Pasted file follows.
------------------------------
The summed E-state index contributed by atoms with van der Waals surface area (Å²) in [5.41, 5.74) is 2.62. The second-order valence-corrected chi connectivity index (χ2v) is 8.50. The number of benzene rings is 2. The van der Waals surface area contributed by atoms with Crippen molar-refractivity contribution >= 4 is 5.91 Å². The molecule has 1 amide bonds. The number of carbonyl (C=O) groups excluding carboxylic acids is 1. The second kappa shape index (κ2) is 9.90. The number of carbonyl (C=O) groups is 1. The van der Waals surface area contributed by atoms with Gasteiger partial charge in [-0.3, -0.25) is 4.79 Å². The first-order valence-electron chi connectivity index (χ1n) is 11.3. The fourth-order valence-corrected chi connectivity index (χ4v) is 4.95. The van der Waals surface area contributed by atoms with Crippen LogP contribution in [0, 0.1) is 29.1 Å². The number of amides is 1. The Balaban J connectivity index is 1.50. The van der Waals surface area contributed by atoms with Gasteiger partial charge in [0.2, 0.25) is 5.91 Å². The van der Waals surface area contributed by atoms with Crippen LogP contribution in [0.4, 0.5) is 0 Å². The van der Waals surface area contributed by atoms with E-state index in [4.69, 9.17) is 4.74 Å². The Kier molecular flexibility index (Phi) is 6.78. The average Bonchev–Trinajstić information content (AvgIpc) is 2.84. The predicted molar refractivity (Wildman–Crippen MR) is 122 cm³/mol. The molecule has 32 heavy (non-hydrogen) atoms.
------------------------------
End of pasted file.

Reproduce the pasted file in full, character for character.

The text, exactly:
The summed E-state index contributed by atoms with van der Waals surface area (Å²) in [5.41, 5.74) is 2.62. The second-order valence-corrected chi connectivity index (χ2v) is 8.50. The number of benzene rings is 2. The van der Waals surface area contributed by atoms with Crippen molar-refractivity contribution >= 4 is 5.91 Å². The molecule has 1 amide bonds. The number of carbonyl (C=O) groups excluding carboxylic acids is 1. The second kappa shape index (κ2) is 9.90. The number of carbonyl (C=O) groups is 1. The van der Waals surface area contributed by atoms with Gasteiger partial charge in [-0.3, -0.25) is 4.79 Å². The first-order valence-electron chi connectivity index (χ1n) is 11.3. The fourth-order valence-corrected chi connectivity index (χ4v) is 4.95. The van der Waals surface area contributed by atoms with Crippen LogP contribution in [0, 0.1) is 29.1 Å². The number of amides is 1. The Balaban J connectivity index is 1.50. The van der Waals surface area contributed by atoms with Gasteiger partial charge in [0.2, 0.25) is 5.91 Å². The van der Waals surface area contributed by atoms with Crippen LogP contribution in [0.4, 0.5) is 0 Å². The van der Waals surface area contributed by atoms with E-state index in [4.69, 9.17) is 4.74 Å². The Kier molecular flexibility index (Phi) is 6.78. The average Bonchev–Trinajstić information content (AvgIpc) is 2.84. The predicted molar refractivity (Wildman–Crippen MR) is 122 cm³/mol. The molecule has 32 heavy (non-hydrogen) atoms.